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Re: DOM L2 comments, various

From: David Brownell <david-b@pacbell.net>
Date: Fri, 08 Oct 1999 14:03:01 -0700
Message-ID: <37FE5C05.AB4BF38E@pacbell.net>
To: www-dom@w3.org
Well, today's the day "last call" ends.  So here are a few more
comments I'd queued up.  This should be the last set of new "last
call" comments from me.

- Dave

1.3	DocumentType ... this shouldn't expose _only_ the external DTD
	subset.  If it exposes that, it should expose the internal DTD
	subset too -- else it's deleting half the key information!!

	FIX BY:  exposing the other half of the DTD.
	- Add "readonly attribute DOMString internalSubset" to
	  DocumentType, containing the literal text of the internal
	  subset.  (The very same kind of text found in the resource
	  identified by the systemId URI ...)

	- Add an "in DOMString internalSubset" parameter to the
	  DOMImplementation.createDocumentType() method.

	If you don't fix this, then remove the external DTD subset info;
	having one half of the information isn't a good idea.

7.1	While I appreciate the intent, I'd like to see the words "simple
	and efficient" struck from the description.  Or at least see them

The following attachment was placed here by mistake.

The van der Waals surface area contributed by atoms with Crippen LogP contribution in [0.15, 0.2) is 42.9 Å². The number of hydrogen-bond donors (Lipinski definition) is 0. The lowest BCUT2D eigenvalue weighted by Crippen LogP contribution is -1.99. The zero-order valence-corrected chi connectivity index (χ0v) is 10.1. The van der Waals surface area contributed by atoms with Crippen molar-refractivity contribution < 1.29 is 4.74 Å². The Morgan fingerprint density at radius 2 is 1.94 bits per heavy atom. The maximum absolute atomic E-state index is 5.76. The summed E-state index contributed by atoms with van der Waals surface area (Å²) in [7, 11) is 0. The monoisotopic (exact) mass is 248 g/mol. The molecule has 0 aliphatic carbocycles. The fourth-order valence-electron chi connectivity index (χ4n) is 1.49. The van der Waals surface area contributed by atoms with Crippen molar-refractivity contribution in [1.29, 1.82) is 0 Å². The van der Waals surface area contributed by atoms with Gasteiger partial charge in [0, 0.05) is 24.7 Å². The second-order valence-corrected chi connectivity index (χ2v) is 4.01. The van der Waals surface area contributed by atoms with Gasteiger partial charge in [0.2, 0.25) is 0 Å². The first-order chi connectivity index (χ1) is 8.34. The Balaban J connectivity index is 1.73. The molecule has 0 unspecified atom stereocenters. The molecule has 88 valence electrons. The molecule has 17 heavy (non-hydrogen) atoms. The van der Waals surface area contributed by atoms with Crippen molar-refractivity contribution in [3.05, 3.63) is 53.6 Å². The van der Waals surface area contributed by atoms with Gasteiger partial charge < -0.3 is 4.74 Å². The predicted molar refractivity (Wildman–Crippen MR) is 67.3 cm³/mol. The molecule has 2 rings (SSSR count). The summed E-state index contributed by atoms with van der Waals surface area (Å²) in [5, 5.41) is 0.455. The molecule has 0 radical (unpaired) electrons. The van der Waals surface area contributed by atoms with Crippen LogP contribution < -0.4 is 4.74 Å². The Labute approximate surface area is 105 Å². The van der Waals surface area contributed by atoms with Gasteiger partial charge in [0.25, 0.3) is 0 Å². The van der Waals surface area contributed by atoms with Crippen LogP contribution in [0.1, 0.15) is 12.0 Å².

made to apply only to the application code, not the implementation.

	These aren't "simple" since they must interact with selected node
	deletions from their backing document.  They aren't "efficient"
	since that interaction increases the cost of those deletions;
	I've measured a 12%-15% increase.  These iterators push costs out
	of the application into the DOM -- so applications that wouldn't
	normally incur those costs are slowed down, getting no benefit.

7.1	I'd like to see some motivation of the "liveness" here.  It's clear
	to me that most servers don't need or want "liveness".  Given that
	there is a cost to being sensitive to deletions, why must all
	implementations pay that cost?  I'd probably like these APIs if I
	didn't have to pay that cost.

7.1.1	The explanations in and have made a step forward
	by adding the notion of a "reference node", but they still have
	that confusing notion of a position "between" two nodes.

	Can we get those explanations made _purely_ in terms of the
	reference node?  For the majority of implementations, using an
	object to represent each node in the DOM tree, representing a
	position "between" nodes is an unnatural act.  Not so for